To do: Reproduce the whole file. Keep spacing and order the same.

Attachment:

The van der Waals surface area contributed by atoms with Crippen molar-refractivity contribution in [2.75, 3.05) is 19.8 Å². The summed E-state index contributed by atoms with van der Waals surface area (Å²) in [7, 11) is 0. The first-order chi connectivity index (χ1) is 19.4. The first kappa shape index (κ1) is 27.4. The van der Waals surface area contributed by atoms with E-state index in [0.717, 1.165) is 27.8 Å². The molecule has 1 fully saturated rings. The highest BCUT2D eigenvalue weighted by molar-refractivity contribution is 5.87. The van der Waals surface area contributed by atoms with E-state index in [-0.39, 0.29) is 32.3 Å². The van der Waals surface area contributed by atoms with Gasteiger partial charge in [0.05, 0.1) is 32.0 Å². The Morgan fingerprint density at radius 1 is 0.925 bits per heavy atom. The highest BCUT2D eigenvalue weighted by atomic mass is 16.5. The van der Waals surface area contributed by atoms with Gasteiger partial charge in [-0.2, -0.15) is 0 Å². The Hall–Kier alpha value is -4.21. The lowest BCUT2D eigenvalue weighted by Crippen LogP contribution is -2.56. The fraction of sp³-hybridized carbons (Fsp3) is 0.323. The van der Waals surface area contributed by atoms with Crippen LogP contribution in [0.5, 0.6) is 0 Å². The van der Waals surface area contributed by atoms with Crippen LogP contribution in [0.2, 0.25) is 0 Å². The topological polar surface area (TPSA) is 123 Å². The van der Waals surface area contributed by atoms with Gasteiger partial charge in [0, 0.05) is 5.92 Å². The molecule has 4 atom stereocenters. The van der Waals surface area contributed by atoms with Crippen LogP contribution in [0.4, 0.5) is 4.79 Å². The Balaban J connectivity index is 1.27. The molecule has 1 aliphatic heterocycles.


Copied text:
The van der Waals surface area contributed by atoms with Crippen molar-refractivity contribution in [2.75, 3.05) is 19.8 Å². The summed E-state index contributed by atoms with van der Waals surface area (Å²) in [7, 11) is 0. The first-order chi connectivity index (χ1) is 19.4. The first kappa shape index (κ1) is 27.4. The van der Waals surface area contributed by atoms with E-state index in [0.717, 1.165) is 27.8 Å². The molecule has 1 fully saturated rings. The highest BCUT2D eigenvalue weighted by molar-refractivity contribution is 5.87. The van der Waals surface area contributed by atoms with E-state index in [-0.39, 0.29) is 32.3 Å². The van der Waals surface area contributed by atoms with Gasteiger partial charge in [0.05, 0.1) is 32.0 Å². The Morgan fingerprint density at radius 1 is 0.925 bits per heavy atom. The highest BCUT2D eigenvalue weighted by atomic mass is 16.5. The van der Waals surface area contributed by atoms with Gasteiger partial charge in [-0.2, -0.15) is 0 Å². The Hall–Kier alpha value is -4.21. The lowest BCUT2D eigenvalue weighted by Crippen LogP contribution is -2.56. The fraction of sp³-hybridized carbons (Fsp3) is 0.323. The van der Waals surface area contributed by atoms with Crippen LogP contribution in [0.5, 0.6) is 0 Å². The van der Waals surface area contributed by atoms with Crippen LogP contribution in [0.2, 0.25) is 0 Å². The topological polar surface area (TPSA) is 123 Å². The van der Waals surface area contributed by atoms with Gasteiger partial charge in [0, 0.05) is 5.92 Å². The molecule has 4 atom stereocenters. The van der Waals surface area contributed by atoms with Crippen LogP contribution in [0.4, 0.5) is 4.79 Å². The Balaban J connectivity index is 1.27. The molecule has 1 aliphatic heterocycles.